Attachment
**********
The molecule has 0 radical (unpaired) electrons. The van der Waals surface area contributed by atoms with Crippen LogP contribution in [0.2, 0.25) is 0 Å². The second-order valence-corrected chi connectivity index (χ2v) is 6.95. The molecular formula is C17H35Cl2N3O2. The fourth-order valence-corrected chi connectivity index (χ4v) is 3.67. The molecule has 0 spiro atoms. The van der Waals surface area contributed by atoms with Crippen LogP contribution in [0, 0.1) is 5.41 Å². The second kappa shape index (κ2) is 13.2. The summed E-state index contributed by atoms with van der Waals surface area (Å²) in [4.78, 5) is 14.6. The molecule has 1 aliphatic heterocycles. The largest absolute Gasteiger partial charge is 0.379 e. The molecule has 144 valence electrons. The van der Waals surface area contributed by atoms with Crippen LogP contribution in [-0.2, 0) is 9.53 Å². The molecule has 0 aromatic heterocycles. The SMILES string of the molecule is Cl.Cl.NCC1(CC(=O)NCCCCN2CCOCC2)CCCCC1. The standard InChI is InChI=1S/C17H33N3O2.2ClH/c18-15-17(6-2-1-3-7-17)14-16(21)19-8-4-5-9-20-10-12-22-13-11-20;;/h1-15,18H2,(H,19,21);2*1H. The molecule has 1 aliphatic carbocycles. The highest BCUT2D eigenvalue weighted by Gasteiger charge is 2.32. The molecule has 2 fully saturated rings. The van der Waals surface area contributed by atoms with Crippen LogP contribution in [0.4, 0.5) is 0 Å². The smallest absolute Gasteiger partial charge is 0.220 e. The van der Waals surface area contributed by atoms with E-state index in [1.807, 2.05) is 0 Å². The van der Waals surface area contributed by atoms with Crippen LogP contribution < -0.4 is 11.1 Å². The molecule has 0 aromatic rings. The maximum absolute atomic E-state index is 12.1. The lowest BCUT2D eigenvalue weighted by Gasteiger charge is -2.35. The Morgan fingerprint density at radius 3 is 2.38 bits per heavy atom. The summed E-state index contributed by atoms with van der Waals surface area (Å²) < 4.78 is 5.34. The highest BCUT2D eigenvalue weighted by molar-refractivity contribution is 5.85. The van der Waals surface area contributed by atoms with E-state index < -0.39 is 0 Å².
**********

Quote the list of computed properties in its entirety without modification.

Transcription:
The molecule has 0 radical (unpaired) electrons. The van der Waals surface area contributed by atoms with Crippen LogP contribution in [0.2, 0.25) is 0 Å². The second-order valence-corrected chi connectivity index (χ2v) is 6.95. The molecular formula is C17H35Cl2N3O2. The fourth-order valence-corrected chi connectivity index (χ4v) is 3.67. The molecule has 0 spiro atoms. The van der Waals surface area contributed by atoms with Crippen LogP contribution in [0, 0.1) is 5.41 Å². The second kappa shape index (κ2) is 13.2. The summed E-state index contributed by atoms with van der Waals surface area (Å²) in [4.78, 5) is 14.6. The molecule has 1 aliphatic heterocycles. The largest absolute Gasteiger partial charge is 0.379 e. The molecule has 144 valence electrons. The van der Waals surface area contributed by atoms with Crippen LogP contribution in [-0.2, 0) is 9.53 Å². The molecule has 0 aromatic heterocycles. The SMILES string of the molecule is Cl.Cl.NCC1(CC(=O)NCCCCN2CCOCC2)CCCCC1. The standard InChI is InChI=1S/C17H33N3O2.2ClH/c18-15-17(6-2-1-3-7-17)14-16(21)19-8-4-5-9-20-10-12-22-13-11-20;;/h1-15,18H2,(H,19,21);2*1H. The molecule has 1 aliphatic carbocycles. The highest BCUT2D eigenvalue weighted by Gasteiger charge is 2.32. The molecule has 2 fully saturated rings. The van der Waals surface area contributed by atoms with Crippen LogP contribution in [0.4, 0.5) is 0 Å². The smallest absolute Gasteiger partial charge is 0.220 e. The van der Waals surface area contributed by atoms with E-state index in [1.807, 2.05) is 0 Å². The van der Waals surface area contributed by atoms with Crippen LogP contribution < -0.4 is 11.1 Å². The molecule has 0 aromatic rings. The maximum absolute atomic E-state index is 12.1. The lowest BCUT2D eigenvalue weighted by Gasteiger charge is -2.35. The Morgan fingerprint density at radius 3 is 2.38 bits per heavy atom. The summed E-state index contributed by atoms with van der Waals surface area (Å²) < 4.78 is 5.34. The highest BCUT2D eigenvalue weighted by molar-refractivity contribution is 5.85. The van der Waals surface area contributed by atoms with E-state index < -0.39 is 0 Å².